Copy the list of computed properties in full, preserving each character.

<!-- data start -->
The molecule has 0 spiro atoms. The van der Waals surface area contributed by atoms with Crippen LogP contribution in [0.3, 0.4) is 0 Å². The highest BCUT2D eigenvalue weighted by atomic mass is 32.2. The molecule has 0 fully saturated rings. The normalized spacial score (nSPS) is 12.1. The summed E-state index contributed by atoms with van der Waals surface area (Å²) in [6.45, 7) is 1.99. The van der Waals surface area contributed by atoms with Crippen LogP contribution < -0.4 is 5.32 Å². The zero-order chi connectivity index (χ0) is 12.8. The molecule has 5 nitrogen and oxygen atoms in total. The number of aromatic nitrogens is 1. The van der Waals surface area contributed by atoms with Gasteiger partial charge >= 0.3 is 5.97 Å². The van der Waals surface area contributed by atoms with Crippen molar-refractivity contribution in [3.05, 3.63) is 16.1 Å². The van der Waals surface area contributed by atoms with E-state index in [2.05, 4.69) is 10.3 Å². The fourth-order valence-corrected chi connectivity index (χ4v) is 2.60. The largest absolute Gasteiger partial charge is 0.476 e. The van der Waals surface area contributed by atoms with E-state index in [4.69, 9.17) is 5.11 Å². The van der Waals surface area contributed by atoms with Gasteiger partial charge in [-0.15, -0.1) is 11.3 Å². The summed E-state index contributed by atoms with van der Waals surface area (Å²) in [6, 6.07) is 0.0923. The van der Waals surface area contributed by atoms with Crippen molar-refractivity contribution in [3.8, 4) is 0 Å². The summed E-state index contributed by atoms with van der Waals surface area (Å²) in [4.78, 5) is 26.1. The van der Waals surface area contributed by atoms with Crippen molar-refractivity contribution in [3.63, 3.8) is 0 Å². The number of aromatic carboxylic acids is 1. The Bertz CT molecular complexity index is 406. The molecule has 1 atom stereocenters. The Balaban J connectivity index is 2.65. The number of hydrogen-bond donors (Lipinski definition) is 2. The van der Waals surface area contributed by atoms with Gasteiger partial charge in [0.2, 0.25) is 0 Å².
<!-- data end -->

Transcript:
The molecule has 0 spiro atoms. The van der Waals surface area contributed by atoms with Crippen LogP contribution in [0.3, 0.4) is 0 Å². The highest BCUT2D eigenvalue weighted by atomic mass is 32.2. The molecule has 0 fully saturated rings. The normalized spacial score (nSPS) is 12.1. The summed E-state index contributed by atoms with van der Waals surface area (Å²) in [6.45, 7) is 1.99. The van der Waals surface area contributed by atoms with Crippen LogP contribution < -0.4 is 5.32 Å². The zero-order chi connectivity index (χ0) is 12.8. The molecule has 5 nitrogen and oxygen atoms in total. The number of aromatic nitrogens is 1. The van der Waals surface area contributed by atoms with Gasteiger partial charge >= 0.3 is 5.97 Å². The van der Waals surface area contributed by atoms with Crippen molar-refractivity contribution in [3.05, 3.63) is 16.1 Å². The van der Waals surface area contributed by atoms with E-state index in [2.05, 4.69) is 10.3 Å². The fourth-order valence-corrected chi connectivity index (χ4v) is 2.60. The largest absolute Gasteiger partial charge is 0.476 e. The van der Waals surface area contributed by atoms with E-state index in [4.69, 9.17) is 5.11 Å². The van der Waals surface area contributed by atoms with Gasteiger partial charge in [-0.15, -0.1) is 11.3 Å². The summed E-state index contributed by atoms with van der Waals surface area (Å²) in [6, 6.07) is 0.0923. The van der Waals surface area contributed by atoms with Crippen molar-refractivity contribution in [3.8, 4) is 0 Å². The summed E-state index contributed by atoms with van der Waals surface area (Å²) in [4.78, 5) is 26.1. The van der Waals surface area contributed by atoms with Crippen molar-refractivity contribution in [3.63, 3.8) is 0 Å². The number of aromatic carboxylic acids is 1. The Bertz CT molecular complexity index is 406. The molecule has 1 atom stereocenters. The Balaban J connectivity index is 2.65. The number of hydrogen-bond donors (Lipinski definition) is 2. The van der Waals surface area contributed by atoms with Gasteiger partial charge in [0.2, 0.25) is 0 Å².